By Rep. Marsha Blackburn (R-Tenn.) - 04/21/10 11:09 PM EDT
Not far from my district the Spring Hill plant sits idle. GM pulled out of Spring Hill, once the proud home to the Saturn line, in the wake of its bankruptcy last year. Reopening the plant, either for the production of cars or anything else, will be critical to jobs growth in Middle Tennessee. At a listening session with constituents who live in the 7th district and used to commute to work in Spring Hill, the message was clear: to get the plant up and running again, Washington is going to have to do ... less.
Washington, or more specifically the Environmental Protection Agency, poses a significant challenge to any new enterprise that hopes to revitalize Spring Hill and Tennessee’s economy. While Tennesseans are looking for a new owner to come in, take over the Spring Hill plant and get it producing again, the EPA has proposed a series of regulations that would require businesses to certify they have limited carbon emissions or pay steep fines. These regulations are a result of their “endangerment finding” under the Clean Air Act that carbon dioxide and other green house gasses pose a threat to human life.
Most possible uses for the Spring Hill plant would cause the plant to exceed the 25,000 annual tons of carbon dioxide emissions the EPA proposes to allow, classifying it as a “major emitter.” Major emitters must go through additional review and permitting by the EPA, a process that could take months or years. These are years when an entrepreneur owns, maintains, and pays taxes on a non-productive facility — clearly a disincentive to anyone thinking of reopening a plant in the United States.
To add to the cost, the EPA will require major emitters to purchase and install the “best available control technology” to reduce emissions to an acceptable level. Even when that equipment is installed, the new owner isn’t done with EPA-imposed costs. Because the EPA found that the Clean Air Act applies to carbon dioxide, any new owners of the Spring Hill plant are open to being sued if the carbon capture technology fails or the plant ever exceeds the EPA emission ceiling. Such a specter of unanticipated cost would hang over the plant for its entire operational life. While potential new owners calculate the possible cost, Tennesseans go jobless.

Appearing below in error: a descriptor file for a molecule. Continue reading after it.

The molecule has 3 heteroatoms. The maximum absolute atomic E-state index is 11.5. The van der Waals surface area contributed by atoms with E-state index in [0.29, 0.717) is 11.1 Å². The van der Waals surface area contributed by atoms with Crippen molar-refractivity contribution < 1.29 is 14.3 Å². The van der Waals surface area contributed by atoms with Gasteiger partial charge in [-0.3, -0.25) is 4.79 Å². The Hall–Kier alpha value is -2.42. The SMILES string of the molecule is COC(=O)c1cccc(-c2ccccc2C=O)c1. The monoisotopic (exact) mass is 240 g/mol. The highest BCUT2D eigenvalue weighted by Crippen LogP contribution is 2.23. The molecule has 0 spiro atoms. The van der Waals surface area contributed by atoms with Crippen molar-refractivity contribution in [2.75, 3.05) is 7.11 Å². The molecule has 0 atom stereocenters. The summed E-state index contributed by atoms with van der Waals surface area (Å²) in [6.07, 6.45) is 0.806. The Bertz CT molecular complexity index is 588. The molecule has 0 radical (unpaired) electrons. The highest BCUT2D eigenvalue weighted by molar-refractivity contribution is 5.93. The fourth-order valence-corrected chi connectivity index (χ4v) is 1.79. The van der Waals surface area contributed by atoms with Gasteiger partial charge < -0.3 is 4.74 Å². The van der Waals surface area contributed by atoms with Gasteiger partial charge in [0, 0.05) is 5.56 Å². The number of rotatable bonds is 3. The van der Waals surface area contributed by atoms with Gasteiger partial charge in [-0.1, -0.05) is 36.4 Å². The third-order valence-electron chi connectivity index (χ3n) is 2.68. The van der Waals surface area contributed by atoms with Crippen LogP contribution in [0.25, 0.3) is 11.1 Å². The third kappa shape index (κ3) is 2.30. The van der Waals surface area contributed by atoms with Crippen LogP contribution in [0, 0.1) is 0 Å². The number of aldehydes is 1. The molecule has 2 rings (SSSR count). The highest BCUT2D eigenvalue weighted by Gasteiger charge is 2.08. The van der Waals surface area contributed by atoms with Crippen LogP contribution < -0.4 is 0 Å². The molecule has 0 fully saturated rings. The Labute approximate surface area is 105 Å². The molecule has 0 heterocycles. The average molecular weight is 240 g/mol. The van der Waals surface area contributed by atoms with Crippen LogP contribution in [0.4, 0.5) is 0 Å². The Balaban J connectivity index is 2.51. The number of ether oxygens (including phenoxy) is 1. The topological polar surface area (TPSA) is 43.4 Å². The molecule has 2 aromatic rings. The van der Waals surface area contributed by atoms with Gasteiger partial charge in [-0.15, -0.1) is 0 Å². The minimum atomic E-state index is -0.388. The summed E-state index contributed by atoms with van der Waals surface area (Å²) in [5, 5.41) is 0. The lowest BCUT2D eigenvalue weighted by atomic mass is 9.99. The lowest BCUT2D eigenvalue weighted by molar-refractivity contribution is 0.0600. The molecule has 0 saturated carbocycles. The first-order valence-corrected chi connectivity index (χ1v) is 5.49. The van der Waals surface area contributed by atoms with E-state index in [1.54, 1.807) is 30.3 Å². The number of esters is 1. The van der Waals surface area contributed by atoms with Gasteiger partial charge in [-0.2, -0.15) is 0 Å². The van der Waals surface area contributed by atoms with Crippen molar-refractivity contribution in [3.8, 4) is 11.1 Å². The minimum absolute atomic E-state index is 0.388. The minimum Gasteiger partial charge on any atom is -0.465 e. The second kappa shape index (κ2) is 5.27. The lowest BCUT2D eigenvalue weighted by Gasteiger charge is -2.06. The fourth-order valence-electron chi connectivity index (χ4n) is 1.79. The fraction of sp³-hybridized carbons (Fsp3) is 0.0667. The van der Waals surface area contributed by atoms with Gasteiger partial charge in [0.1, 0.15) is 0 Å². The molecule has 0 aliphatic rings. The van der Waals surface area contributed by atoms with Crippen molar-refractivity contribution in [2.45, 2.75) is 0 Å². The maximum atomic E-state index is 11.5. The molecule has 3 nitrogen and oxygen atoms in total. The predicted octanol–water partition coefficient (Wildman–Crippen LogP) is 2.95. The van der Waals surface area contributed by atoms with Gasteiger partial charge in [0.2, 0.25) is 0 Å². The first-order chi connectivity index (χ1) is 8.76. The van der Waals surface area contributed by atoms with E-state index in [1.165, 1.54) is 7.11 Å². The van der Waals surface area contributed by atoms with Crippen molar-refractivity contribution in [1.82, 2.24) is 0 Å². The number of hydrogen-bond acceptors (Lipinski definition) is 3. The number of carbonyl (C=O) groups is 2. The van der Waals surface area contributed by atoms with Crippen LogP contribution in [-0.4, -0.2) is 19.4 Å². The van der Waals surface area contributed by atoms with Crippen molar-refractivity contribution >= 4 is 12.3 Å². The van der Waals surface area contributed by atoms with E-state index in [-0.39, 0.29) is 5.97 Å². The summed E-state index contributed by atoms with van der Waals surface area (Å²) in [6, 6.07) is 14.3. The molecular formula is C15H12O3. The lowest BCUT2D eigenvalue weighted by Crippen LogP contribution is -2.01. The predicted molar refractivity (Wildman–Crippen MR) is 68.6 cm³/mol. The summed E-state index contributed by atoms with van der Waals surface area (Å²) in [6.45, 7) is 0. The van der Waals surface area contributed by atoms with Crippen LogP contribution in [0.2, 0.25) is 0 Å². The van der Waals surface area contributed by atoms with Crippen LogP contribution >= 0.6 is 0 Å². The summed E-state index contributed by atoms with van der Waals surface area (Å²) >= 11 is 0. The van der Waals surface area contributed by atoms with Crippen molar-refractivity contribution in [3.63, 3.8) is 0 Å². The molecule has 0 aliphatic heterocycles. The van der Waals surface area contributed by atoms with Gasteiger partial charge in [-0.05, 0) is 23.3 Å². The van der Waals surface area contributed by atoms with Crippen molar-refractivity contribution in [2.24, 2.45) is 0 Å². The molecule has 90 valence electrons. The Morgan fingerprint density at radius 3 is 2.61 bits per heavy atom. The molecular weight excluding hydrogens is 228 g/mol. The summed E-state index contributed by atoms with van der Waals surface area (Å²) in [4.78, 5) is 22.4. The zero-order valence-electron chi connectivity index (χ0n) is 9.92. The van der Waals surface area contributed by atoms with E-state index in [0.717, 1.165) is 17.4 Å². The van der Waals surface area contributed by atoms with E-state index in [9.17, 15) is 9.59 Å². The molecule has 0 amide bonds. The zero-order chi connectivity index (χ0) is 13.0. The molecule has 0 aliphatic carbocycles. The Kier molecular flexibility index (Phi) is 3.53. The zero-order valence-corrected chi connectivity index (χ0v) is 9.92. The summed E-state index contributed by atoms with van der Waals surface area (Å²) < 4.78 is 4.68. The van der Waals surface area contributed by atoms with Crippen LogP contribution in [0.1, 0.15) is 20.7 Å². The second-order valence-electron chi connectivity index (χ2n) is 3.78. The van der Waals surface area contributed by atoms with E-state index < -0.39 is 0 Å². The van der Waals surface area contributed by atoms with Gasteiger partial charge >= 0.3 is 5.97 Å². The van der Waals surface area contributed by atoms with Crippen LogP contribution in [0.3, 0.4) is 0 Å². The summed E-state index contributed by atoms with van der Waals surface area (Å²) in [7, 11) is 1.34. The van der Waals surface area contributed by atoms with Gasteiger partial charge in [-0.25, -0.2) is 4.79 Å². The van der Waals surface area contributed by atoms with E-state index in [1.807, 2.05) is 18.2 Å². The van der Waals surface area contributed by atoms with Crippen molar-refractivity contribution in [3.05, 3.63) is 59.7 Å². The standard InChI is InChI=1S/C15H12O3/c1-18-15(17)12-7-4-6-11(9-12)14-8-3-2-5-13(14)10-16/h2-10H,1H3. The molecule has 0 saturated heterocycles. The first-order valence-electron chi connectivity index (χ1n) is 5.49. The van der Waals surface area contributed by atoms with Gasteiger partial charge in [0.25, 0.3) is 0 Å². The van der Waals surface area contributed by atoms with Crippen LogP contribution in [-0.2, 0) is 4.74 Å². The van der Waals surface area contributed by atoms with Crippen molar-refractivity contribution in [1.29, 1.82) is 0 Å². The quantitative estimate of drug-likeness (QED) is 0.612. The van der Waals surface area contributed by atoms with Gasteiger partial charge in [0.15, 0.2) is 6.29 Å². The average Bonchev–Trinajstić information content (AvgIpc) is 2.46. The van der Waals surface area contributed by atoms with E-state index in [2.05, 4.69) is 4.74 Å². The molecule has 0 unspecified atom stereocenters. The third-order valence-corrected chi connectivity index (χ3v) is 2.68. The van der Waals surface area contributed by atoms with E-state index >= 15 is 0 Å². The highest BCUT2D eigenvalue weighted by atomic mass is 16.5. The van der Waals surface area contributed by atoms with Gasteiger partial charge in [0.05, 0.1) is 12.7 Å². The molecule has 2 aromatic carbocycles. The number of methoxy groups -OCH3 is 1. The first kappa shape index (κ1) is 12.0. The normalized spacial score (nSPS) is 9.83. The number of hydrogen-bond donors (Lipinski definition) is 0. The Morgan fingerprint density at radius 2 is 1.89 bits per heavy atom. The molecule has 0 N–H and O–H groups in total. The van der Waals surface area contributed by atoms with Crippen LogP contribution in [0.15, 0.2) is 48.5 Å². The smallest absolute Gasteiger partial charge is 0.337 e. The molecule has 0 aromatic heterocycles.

As Washington works to balance economic impact with the need to spur energy independence, the EPA lurks on the Hill with these disastrous carbon restrictions in its briefcase, threatening to detonate them on the economy in the event that the Senate doesn’t meet its minimum standard of economy-killing carbon limits. Its actions are a clear executive overreach.
My bill, H.R. 391, would void the EPA’s endangerment finding and prohibit the agency from regulating carbon under the Clean Air Act. It would clear the way for new owners to move to Tennessee, repurpose the Spring Hill plant, and begin hiring. Without it, the prospect of job-killing bureaucratic regulation will be a persistent specter, haunting the plans of those who can help this economy grow.
This month the EPA announced a video contest to help Americans understand how their rulemaking process works. Setting aside the incredible waste associated with a $2,500 prize for a video contest about federal regulatory process, the need for such a contest is telling. As the EPA explained in announcing the contest, these “rules,” which carry the force of law, are what the EPA uses to fill in the gaps left by congressional authorization.
In those gaps, I believe that the EPA has seriously overstepped its original mandate. It has done so in pursuit ever more bureaucratic power and at the cost of our national economy. On Earth Day, Congress should take a close look at the EPA, what it has achieved and at what cost. I am taking a stand against its latest overreach with H.R. 391 and I encourage my colleagues to follow suit.
Blackburn is a member of the House Energy and Commerce Committee.